This part uses all of its actors well but none so well as Brad Pitt – this role becomes a reckoning of the Pitt character that he’s played in everything. Every time we’ve thought of him as an everyman, we were thinking of this man, Mr. O’Brien, who has no other name in the film besides Father (never “dad”). There’s even more Bradbury childhood in that: I remember him talking about first names once, and how the names of our father and mother remain foreign to us. That’s what other people call them. The “Mr.” and “Mrs.” emphasize their boundness in an era that put up with itself through thick and thin; the script sets the children apart from the parents by naming them what other children call them, rather than what their own children do, or what they would call each other. The choice contains Malick’s impression of the memory of his parents, which is of the parents of other children; that Mr. and Mrs. should remind us that we are no longer the children who used to hear people call our parents that. This tiny choice to use the salutations is a form of growing up: The Tree of Life is fractal this way, like leaf veins mimicking tree branches. Every tiny choice is an image of the whole. A salutation is a blueprint to its whole universe.
We see Mr. O’Brien torture Jack with lessons, being alternately proud and ashamed of him, creating punishments designed to emphasize wrongdoing (slamming a door earns fifty door closing repetitions in silence). Malick understands this man without hating him, as Jack learns to do. In the absence of Malick openly negating sympathy for Mr. O’Brien (he could have included a scene of wife abuse or beating), understanding his character falls entirely on Pitt. He plays him as a man who acts harshly because he believes in a harsh world; we can see that all his anger is rooted in love. We can see that he is mean in the way he was taught to be mean, and we see his inability to control his life (he dreamed of being a musician and became a power plant worker) manifest as a desire to control his family. Fathers not understanding their sons, forgetting that they used to be just like them, and sons dealing with being as old as their fathers, hating them, and doing only what they hate (as Jack says): that’s a cycle of being a boy in the universe. Mr. O’Brien tells his son repeatedly to “Hit me,” to make him tougher. It’s impossible not to see Tyler Durden saying the same thing, and for about the same reason. Men teach each other to be men and make their sons hate them because of love. That’s something Malick understands enough to not blame them for it.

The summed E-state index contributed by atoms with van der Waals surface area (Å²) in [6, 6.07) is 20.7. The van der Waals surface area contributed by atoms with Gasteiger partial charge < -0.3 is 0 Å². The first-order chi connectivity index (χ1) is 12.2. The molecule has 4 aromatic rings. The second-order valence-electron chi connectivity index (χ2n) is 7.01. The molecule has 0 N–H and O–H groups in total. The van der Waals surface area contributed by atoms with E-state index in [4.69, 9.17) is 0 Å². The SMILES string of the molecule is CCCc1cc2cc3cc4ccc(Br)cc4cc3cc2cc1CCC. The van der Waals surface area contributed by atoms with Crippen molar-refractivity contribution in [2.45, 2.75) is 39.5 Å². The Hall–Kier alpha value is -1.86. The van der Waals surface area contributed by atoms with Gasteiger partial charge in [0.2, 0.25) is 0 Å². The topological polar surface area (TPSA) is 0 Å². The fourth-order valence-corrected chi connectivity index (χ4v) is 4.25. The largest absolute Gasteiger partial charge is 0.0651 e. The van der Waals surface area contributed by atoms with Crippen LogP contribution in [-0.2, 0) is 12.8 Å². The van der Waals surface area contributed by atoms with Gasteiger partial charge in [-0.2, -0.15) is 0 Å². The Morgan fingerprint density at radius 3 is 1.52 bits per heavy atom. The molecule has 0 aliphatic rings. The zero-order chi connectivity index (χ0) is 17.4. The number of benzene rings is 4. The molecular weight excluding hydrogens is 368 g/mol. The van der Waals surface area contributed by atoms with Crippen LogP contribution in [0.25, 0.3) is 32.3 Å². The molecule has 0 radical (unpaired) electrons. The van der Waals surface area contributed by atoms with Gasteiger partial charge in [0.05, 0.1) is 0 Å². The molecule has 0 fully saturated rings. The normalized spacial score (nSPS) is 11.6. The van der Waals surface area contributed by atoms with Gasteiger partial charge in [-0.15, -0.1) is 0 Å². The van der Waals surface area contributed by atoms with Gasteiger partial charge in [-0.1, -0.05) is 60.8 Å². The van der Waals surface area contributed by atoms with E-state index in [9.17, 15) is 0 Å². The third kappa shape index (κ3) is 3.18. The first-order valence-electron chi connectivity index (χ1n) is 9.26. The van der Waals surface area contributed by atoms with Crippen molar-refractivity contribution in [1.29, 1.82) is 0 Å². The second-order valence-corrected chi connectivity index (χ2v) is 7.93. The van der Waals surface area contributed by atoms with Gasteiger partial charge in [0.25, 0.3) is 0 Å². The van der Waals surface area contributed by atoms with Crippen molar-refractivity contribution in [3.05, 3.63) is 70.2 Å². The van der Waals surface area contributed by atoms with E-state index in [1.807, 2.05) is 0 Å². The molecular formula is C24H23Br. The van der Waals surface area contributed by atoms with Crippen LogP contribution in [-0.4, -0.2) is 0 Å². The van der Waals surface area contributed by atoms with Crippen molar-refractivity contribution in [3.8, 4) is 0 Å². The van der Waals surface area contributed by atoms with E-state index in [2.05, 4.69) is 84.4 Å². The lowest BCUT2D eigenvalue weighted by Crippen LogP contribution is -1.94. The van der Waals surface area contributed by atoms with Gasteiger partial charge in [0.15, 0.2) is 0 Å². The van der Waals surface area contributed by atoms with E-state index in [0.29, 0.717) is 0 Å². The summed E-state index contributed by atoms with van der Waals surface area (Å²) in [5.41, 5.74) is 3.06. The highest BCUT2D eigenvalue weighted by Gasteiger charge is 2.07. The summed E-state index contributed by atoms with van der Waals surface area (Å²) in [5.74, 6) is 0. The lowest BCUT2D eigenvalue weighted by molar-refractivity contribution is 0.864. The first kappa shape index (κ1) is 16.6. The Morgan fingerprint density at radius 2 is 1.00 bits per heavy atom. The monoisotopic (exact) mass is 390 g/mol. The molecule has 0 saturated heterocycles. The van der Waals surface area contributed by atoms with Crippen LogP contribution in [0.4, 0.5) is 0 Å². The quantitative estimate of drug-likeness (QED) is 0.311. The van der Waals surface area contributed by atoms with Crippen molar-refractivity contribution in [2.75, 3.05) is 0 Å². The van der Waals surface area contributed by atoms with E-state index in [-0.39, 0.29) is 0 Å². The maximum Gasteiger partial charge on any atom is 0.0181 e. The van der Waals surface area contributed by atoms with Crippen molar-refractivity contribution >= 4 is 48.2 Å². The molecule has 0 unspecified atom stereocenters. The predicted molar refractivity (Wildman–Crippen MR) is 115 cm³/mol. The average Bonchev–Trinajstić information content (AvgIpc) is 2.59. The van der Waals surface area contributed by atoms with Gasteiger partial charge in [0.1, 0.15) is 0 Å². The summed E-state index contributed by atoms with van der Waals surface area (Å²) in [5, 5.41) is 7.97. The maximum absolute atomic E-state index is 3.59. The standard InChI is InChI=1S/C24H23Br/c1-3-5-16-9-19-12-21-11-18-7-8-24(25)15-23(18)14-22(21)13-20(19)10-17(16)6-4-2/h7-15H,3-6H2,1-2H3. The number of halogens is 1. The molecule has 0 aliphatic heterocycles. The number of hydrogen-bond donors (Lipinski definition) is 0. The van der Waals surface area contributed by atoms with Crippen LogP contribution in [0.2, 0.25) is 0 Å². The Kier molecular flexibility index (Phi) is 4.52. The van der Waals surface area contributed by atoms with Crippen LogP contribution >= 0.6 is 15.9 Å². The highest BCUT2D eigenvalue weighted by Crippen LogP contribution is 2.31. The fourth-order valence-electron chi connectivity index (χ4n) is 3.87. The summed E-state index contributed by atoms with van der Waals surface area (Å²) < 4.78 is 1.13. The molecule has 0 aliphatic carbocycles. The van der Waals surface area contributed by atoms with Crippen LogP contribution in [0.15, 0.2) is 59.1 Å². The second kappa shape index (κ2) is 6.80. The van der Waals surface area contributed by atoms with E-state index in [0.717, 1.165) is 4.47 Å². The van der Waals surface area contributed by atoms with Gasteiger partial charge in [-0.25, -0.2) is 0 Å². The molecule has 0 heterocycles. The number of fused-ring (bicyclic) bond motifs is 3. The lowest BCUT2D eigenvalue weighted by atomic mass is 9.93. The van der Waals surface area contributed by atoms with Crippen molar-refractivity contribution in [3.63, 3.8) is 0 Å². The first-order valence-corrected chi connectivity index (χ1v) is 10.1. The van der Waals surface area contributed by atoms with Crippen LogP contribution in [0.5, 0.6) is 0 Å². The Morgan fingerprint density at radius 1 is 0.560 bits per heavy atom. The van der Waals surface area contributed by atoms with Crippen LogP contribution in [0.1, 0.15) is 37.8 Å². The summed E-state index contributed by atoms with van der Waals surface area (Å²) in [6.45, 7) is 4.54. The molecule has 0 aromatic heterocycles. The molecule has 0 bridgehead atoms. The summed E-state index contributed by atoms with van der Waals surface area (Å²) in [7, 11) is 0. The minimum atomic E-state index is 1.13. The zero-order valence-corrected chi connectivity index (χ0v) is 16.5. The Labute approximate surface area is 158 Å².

Can you see why I have a problem with Mrs. O’Brien saying, “The only way to be happy is to love?” There are so many kinds of love in The Tree of Life that the statement is either contradictory, or too complicated to be meaningful in that moment. The experiences of the movie far outweigh the messages.
And what of Mrs. O’Brien? Chastain, who is always a sort of ghost in her roles, moving through a universe she doesn’t feel entirely a part of, plays the wife and mother as a boy would have known her. She’s perfect for this role (compare it to her attempts at being Amy Adams in Interstellar). As much as Jack fears his father’s hand, he’s allured by his mother’s feet: Malick secretly places a young boy’s confusing desires within viewing distance of many of the shots in The Tree of Life. When Mrs. O’Brien takes her husband’s onslaught and swallows it, we don’t see someone weak (she knows who her husband is, and that what he does to her is most of all a result of what he expects of himself) but someone that a young son might confuse as being weak. Jack both wants to save her and shame her, wishing his father was dead and knowing how much he’s just like him. When she washes her feet in the sprinklers, the character needed to be played by Mother Mary, someone who could be beautiful and not seductive, whom we would see as sexy from the lens of a person who thinks of sex as something other people do, or must have done, a desire with no act. Even a young boy who doesn’t understand or believe in God goes to church being handed these sacred artifacts: a commanding father, a blameless mother, an omnipotent universe. Dealing with those archetypes in the face of puberty is something Malick does for us through visuals. Chastain is their perfect vessel.